Azerbaijani Canadians have launched a campaign urging the Canadian government to impose sanctions on Armenia, which has been occupying Azerbaijani territories for the past three decades and has been committing war crimes against civilians.
Azerbaijani Canadian Multicultural Center’s Communications Coordinator Anar Jahangirli told Anadolu Agency (AA) that they have launched a petition to raise awareness about Armenia’s war crimes as it attacks civilians in the cities of Ganja, Mingachevir, Tartar, Barda, Gabala and other areas in Azerbaijan.
“The latest attack in Ganja resulted in the deaths of 15 civilians, including two infants,” Jahangirli said and added: “This is the reason why we are urging the Canadian government to impose military and trade sanctions on Armenia.”
He continued by noting that Azerbaijanis living in Canada will continue to inform Canadian society about Armenia’s war crimes, which are often underreported in media outlets.
The petition to the Liberal Party of Canada, which leads the government, has collected over 1,400 signatures.
“Currently, the government of Armenia engaged in missile attacks against the inner cities of Azerbaijan, such as Ganja, Xizi, Barda, etc., which are fairly far away from the recent conflict zone – the Nagorno-Karabakh area and its seven surrounding districts that are the internationally recognized part of Azerbaijan. Women, seniors and children get killed by ballistic missiles. Please help us to stop this horror,” the petition read.
Meanwhile, Jahangirli also said Toronto Mayor John Tory needs to apologize for his recent remarks on the ongoing conflict between Azerbaijan and Armenia.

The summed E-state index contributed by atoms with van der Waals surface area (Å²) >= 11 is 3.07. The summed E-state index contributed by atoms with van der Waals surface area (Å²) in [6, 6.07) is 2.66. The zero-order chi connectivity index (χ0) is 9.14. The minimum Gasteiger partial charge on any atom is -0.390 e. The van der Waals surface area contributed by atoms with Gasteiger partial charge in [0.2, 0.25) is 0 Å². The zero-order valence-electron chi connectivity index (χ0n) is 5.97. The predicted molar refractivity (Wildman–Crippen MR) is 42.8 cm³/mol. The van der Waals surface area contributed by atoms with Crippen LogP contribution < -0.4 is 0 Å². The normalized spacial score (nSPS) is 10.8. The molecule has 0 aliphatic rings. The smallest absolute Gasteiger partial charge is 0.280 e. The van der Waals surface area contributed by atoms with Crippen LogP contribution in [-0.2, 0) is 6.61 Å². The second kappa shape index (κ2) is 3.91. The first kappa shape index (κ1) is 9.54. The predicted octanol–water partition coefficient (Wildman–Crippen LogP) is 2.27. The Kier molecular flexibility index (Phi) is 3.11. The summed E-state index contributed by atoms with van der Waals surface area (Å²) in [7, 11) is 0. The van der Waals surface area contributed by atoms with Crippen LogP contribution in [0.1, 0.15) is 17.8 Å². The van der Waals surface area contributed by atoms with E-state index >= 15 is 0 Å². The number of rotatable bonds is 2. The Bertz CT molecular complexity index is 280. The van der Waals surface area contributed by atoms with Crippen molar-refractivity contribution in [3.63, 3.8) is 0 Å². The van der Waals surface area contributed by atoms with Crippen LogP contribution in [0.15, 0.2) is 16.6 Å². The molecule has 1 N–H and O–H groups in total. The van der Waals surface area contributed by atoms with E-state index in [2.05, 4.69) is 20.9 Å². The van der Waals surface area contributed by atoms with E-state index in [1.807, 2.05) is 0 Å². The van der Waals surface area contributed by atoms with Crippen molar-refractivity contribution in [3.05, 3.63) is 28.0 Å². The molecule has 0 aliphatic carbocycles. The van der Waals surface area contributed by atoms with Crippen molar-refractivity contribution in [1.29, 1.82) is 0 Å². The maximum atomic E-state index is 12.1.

Noting that the Azerbaijani community is disturbed about Tory’s one-sided stance, Jahangirli said almost one in 10 Azerbaijanis are a victim of the Nagorno-Karabakh war.
“We urge the mayor to immediately apologize and pay equal respect to all residents of Toronto,” he added.
Nagorno-Karabakh has seen heavy fighting over recent weeks, which has claimed the lives of 600 people, including civilians. The region is considered by the United Nations and international law to be part of Azerbaijan.
Azerbaijan has so far liberated more than 20 villages in Nagorno-Karabakh since clashes broke out between Armenian and Azerbaijani forces in late September.
The clashes began on Sept. 27 when Armenian forces targeted civilian Azerbaijani settlements and military positions in the region, leading to casualties.
From Sept. 27 until Oct. 14, at least 43 Azerbaijani civilians lost their lives and more than 200 were injured, said the country's chief prosecutor's office.
Relations between the two former Soviet republics of Azerbaijan and Armenia have been tense since 1991 when the Armenian military occupied Nagorno-Karabakh.
Around 20% of Azerbaijan's territory has remained under illegal Armenian occupation for nearly three decades.
Multiple U.N. resolutions, as well as many international organizations, have demanded the withdrawal of the occupying forces.
The Minsk Group – co-chaired by France, Russia and the U.S. – was set up in 1992 by the Organization for Security and Co-operation in Europe (OSCE) to find a peaceful solution to the conflict but to no avail. A cease-fire, however, was agreed upon in 1994.
Many world powers, including Russia, France and the U.S., have urged a new cease-fire. Turkey, meanwhile, has supported Baku's right to self-defense and demanded the withdrawal of Armenia's occupying forces.